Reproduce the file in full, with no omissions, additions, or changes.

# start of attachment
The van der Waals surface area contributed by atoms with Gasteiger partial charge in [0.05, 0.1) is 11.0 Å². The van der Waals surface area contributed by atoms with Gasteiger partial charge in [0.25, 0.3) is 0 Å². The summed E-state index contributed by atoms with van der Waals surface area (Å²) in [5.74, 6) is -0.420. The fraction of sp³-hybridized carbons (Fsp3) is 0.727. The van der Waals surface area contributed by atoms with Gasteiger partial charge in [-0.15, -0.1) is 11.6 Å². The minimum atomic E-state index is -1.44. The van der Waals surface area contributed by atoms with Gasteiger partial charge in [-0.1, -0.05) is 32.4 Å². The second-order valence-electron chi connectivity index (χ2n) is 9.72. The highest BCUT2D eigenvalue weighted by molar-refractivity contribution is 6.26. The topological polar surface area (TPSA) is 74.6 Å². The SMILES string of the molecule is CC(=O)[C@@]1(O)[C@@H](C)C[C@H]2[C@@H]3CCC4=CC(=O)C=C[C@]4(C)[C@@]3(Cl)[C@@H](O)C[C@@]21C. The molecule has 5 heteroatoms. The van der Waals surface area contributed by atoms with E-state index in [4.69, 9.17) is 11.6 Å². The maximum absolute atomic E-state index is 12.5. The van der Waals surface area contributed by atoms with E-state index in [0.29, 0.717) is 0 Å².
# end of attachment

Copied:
The van der Waals surface area contributed by atoms with Gasteiger partial charge in [0.05, 0.1) is 11.0 Å². The van der Waals surface area contributed by atoms with Gasteiger partial charge in [0.25, 0.3) is 0 Å². The summed E-state index contributed by atoms with van der Waals surface area (Å²) in [5.74, 6) is -0.420. The fraction of sp³-hybridized carbons (Fsp3) is 0.727. The van der Waals surface area contributed by atoms with Gasteiger partial charge in [-0.15, -0.1) is 11.6 Å². The minimum atomic E-state index is -1.44. The van der Waals surface area contributed by atoms with Gasteiger partial charge in [-0.1, -0.05) is 32.4 Å². The second-order valence-electron chi connectivity index (χ2n) is 9.72. The highest BCUT2D eigenvalue weighted by molar-refractivity contribution is 6.26. The topological polar surface area (TPSA) is 74.6 Å². The SMILES string of the molecule is CC(=O)[C@@]1(O)[C@@H](C)C[C@H]2[C@@H]3CCC4=CC(=O)C=C[C@]4(C)[C@@]3(Cl)[C@@H](O)C[C@@]21C. The molecule has 5 heteroatoms. The van der Waals surface area contributed by atoms with E-state index in [4.69, 9.17) is 11.6 Å². The maximum absolute atomic E-state index is 12.5. The van der Waals surface area contributed by atoms with E-state index in [0.29, 0.717) is 0 Å².